Facebook donates $25 million for Palo Alto teacher housing project

Money will increase the number of units, school districts included

A plan to build housing for teachers and school staff in Palo Alto has received a major boost: A $25 million donation from social media giant Facebook.

Menlo Park-based Facebook and Santa Clara County Supervisor and Board President Joe Simitian, who has spearheaded the project, announced the donation Thursday morning. Simitian called it an "exceptional gift" for the future development at 231 Grant Ave.

"It helps our teachers. It helps our schools. And it helps our communities," Simitian said. "From the beginning, Facebook 'got it'...the importance of affordable teacher housing in the communities where teachers teach."

The money will increase the number of homes the project can offer — between 90 and 120 homes, up from a previous minimum of 60 units — and include staff from two additional school districts, East Palo Alto and Menlo Park. The housing will be available to teachers and school staff from the Palo Alto Unified School District, Mountain View Whisman School District, Mountain View-Los Altos High School District, Los Altos School District and Foothill-De Anza Community College District. Leadership from these districts have directed their staffs to identify potential funding sources to contribute to the project.

The project has also gained financial support from the county Board of Supervisors ($6 million) and Palo Alto City Council ($3 million).

The county would not provide an updated total cost for the project but past estimates have ranged from $36 million to $48 million.

Facebook's $25 million contribution comes from the company's Teacher Housing Program, which started in 2017 and currently provides 22 affordable housing units for teachers from the Ravenswood City School District in East Palo Alto.

"We're excited to deepen our commitment to housing for people across the economic spectrum," John Tenanes, Facebook's vice president for real estate, said in the announcement. "We hope partnerships like this can inspire other communities to develop their own innovative solutions to providing housing for teachers and other public service professionals, keeping them in the communities that depend on them."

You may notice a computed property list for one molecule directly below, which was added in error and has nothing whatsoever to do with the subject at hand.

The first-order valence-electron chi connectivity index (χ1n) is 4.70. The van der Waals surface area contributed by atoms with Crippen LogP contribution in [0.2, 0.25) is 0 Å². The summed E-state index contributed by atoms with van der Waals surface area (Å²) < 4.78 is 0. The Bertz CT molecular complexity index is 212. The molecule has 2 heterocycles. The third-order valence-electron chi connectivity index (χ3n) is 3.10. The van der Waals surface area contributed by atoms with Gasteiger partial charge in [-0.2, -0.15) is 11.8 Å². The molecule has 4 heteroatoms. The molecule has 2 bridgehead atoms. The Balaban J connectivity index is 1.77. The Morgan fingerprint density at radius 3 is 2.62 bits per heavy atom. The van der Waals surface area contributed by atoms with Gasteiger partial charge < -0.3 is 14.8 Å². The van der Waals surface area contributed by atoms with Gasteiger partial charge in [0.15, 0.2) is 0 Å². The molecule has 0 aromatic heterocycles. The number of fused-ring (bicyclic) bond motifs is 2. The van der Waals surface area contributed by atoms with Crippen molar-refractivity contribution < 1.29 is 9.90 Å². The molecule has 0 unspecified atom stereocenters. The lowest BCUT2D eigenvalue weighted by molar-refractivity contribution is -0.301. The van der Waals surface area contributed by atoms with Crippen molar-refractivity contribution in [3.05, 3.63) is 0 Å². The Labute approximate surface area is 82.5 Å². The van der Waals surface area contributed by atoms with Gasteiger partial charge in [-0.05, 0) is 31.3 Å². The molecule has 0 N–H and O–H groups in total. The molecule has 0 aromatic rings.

Simitian first proposed the project in January 2018 as a response to the rising cost of living in the area, which local teachers have said is making it increasingly difficult to afford homes close to where they work. A survey on staff housing conducted by the Palo Alto school district found that 59% of respondents (who were mostly teachers) are considering leaving the district within the next five years due to housing costs or long commutes. Unaffordable rental and housing costs are the top reasons that prevent staff from moving closer to work, the survey found.

School districts throughout the Bay Area are either considering or moving forward with teacher housing projects. The Palo Alto Unified school board was set to discuss the topic on Tuesday but postponed due to a long meeting.

Last year, the Mountain View City Council and Mountain View Whisman School District approved a 716-unit apartment complex at 777 W. Middlefield Road, with 144 units set aside for teachers, school staff and city employees.

In August, the county [ approved two partners, Mercy Housing Management Group and Abode Communities, to develop the 1.5-acre, county-owned site. Los Angeles-based Abode Communities has experience in bringing workforce teacher housing off the ground.

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